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Noah Zivitz

Managing Editor, BNN Bloomberg


No surprise here: the slowdown in Canada's largest housing market continued last month as higher interest rates mute demand. Sales across the Greater Toronto Area fell almost 11 per cent in September, and sank 44 per cent compared to a year earlier, according to the Toronto Regional Real Estate Board. The average selling price was little changed at $1,086,762 (albeit down almost 19 per cent from the February peak), and the local real estate board sounded an alarm about new listings setting a 20-year low for the month of September (though should be pointed out there was more inventory than in August). We’ll speak with TRREB’s president shortly after 8 a.m. EDT.

And if you missed it, check out Jacqueline's interview with Benjamin Tal from CIBC, who lambasted governments for not coordinating their efforts to fix what he called a "major national crisis" on affordability. 


As of 6:30 a.m. EDT, it was looking like this could be a buy-the-rumour, sell-the-news situation as West Texas Intermediate and Brent crude futures were flat ahead of today’s decision by the cartel and its allies. Yesterday’s jawboning by unidentified sources got the market thinking about the possibility that output quotas could be cut by as much as 2 million barrels per day. So we have to wonder what will happen if the oil-producing nations don’t deliver on that.


Futures are suggesting the major North American markets will open lower after a two-day rally that saw the S&P 500 surge 5.7 per cent, while the S&P/TSX Composite Index wasn’t too far behind. The next major opportunity for market participants to weigh the odds of a pause or pivot by the major central banks will come Friday, with the release of jobs data in the U.S. and Canada.

Another Bay Street analyst is sizing up potential suitors for HSBC’s Canadian business after yesterday’s news that the division could be up for grabs; and this one landed on National Bank of Canada as the most logical buyer. In a note to clients last night, Mike Rizvanovic from Keefe Bruyette & Woods said National might have “the most compelling reason” to buy HSBC Canada. We’ll have more details on his rationale on TV and at


If nothing else, Dye & Durham is persistent. Just a few weeks removed from seeing its protracted attempt to buy Link Administrations Holdings crumble, the Toronto-based software consolidator is now trying to buy some of its parts. Link disclosed in a market filing this morning that Dye is proposing to buy its corporate markets and banking and credit management operations for A$1.27 billion.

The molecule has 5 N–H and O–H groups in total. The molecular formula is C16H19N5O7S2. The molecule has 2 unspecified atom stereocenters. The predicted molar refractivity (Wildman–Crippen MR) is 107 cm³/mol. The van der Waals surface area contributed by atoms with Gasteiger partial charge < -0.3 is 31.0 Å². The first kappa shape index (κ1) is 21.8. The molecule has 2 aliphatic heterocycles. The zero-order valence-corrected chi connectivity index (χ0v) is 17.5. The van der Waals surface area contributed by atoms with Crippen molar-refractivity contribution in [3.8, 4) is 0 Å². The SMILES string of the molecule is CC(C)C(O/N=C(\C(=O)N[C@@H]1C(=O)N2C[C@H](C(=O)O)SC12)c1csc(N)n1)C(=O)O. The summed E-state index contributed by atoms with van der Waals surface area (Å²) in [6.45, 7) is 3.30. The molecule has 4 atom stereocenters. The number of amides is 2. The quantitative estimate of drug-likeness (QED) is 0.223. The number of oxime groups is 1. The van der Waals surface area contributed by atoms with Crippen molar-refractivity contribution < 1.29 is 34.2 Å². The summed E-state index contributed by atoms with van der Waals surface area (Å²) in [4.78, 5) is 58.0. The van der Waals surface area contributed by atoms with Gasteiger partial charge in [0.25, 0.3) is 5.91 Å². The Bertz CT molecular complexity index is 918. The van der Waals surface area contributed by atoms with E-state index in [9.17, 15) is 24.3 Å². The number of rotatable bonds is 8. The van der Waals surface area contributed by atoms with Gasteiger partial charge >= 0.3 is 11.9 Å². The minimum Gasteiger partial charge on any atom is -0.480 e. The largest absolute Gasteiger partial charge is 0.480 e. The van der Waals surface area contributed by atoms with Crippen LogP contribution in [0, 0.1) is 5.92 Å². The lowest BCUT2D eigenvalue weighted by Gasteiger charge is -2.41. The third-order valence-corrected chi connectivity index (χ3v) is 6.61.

At least that’s the inference that can be made from the gap between where Twitter shares closed yesterday (US$52.00) and Elon Musk’s phoenix-like offer of US$54.20. Beyond the legal battle that Musk wants to avoid, there’s also the issue of needing to obtain the proceeds of a debt financing that he lined up for the transaction. So one of the biggest questions at this point might be how his bankers, who pledged US$25.5 billion in debt and margin loans, will proceed in this market that has changed a whole lot since they signed up in April.


A new survey suggests almost one-in-five small businesses plan to take advantage of a new power to apply surcharges on credit card transactions. the Canadian federation of small business said 19 per cent of respondents to the survey indicated they intend to take advantage of that option when it takes effect tomorrow. about one-quarter said they’ll do it if their competitors or suppliers apply the surcharge. the new optional levy is intended to help offset merchant fees, and it stems from a class action settlement with mastercard and visa. The Canadian Federation of Independent Business (CFIB) noted that because of consumer-protection laws in Quebec, the surcharge won’t be available in that province.


  • Peyto Exploration announced after markets closed that Chief Executive Officer Darren Gee will retire at the end of this year. Jean-Paul Lachance, the natural gas producer’s president, has been selected as the successor.
  • Boyd Group Services’ chief executive warned in a release late yesterday that recent closures caused by Hurricane Ian “will modestly impact” the company’s third- and fourth-quarter results. The auto-repair company said a total of 62 facilities in Florida and South Carolina were at one point temporarily closed; all but four have since reopened.
  • Canada’s trade surplus shrank more than expected last month. Statistics Canada pegged the surplus at $1.5 billion – that’s less than half of what bay street anticipated and the lowest balance this year. The data agency said the main driver was a six per cent drop in energy exports. Statscan also revised July’s surplus down to about $2.4 billion from the originally-reported $4 billion.


  • Notable data: Canadian trade balance and building permits, Toronto Regional Real Estate Board monthly sales, U.S. trade balance and ISM U.S. services index